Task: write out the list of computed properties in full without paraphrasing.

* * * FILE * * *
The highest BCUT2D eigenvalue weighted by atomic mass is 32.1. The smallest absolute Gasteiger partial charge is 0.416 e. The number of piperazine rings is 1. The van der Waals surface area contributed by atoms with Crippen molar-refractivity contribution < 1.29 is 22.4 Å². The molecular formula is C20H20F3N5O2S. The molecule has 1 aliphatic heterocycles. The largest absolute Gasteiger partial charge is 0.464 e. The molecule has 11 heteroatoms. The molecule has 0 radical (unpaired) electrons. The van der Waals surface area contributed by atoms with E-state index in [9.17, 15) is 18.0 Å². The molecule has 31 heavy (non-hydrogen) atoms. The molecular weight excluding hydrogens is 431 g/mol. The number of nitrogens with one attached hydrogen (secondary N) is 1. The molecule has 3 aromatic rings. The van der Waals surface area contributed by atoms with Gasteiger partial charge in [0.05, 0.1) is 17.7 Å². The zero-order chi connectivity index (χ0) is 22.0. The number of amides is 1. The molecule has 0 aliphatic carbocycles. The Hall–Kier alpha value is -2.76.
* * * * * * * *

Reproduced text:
The highest BCUT2D eigenvalue weighted by atomic mass is 32.1. The smallest absolute Gasteiger partial charge is 0.416 e. The number of piperazine rings is 1. The van der Waals surface area contributed by atoms with Crippen molar-refractivity contribution < 1.29 is 22.4 Å². The molecular formula is C20H20F3N5O2S. The molecule has 1 aliphatic heterocycles. The largest absolute Gasteiger partial charge is 0.464 e. The molecule has 11 heteroatoms. The molecule has 0 radical (unpaired) electrons. The van der Waals surface area contributed by atoms with E-state index in [9.17, 15) is 18.0 Å². The molecule has 31 heavy (non-hydrogen) atoms. The molecular weight excluding hydrogens is 431 g/mol. The number of nitrogens with one attached hydrogen (secondary N) is 1. The molecule has 3 aromatic rings. The van der Waals surface area contributed by atoms with Gasteiger partial charge in [0.05, 0.1) is 17.7 Å². The zero-order chi connectivity index (χ0) is 22.0. The number of amides is 1. The molecule has 0 aliphatic carbocycles. The Hall–Kier alpha value is -2.76.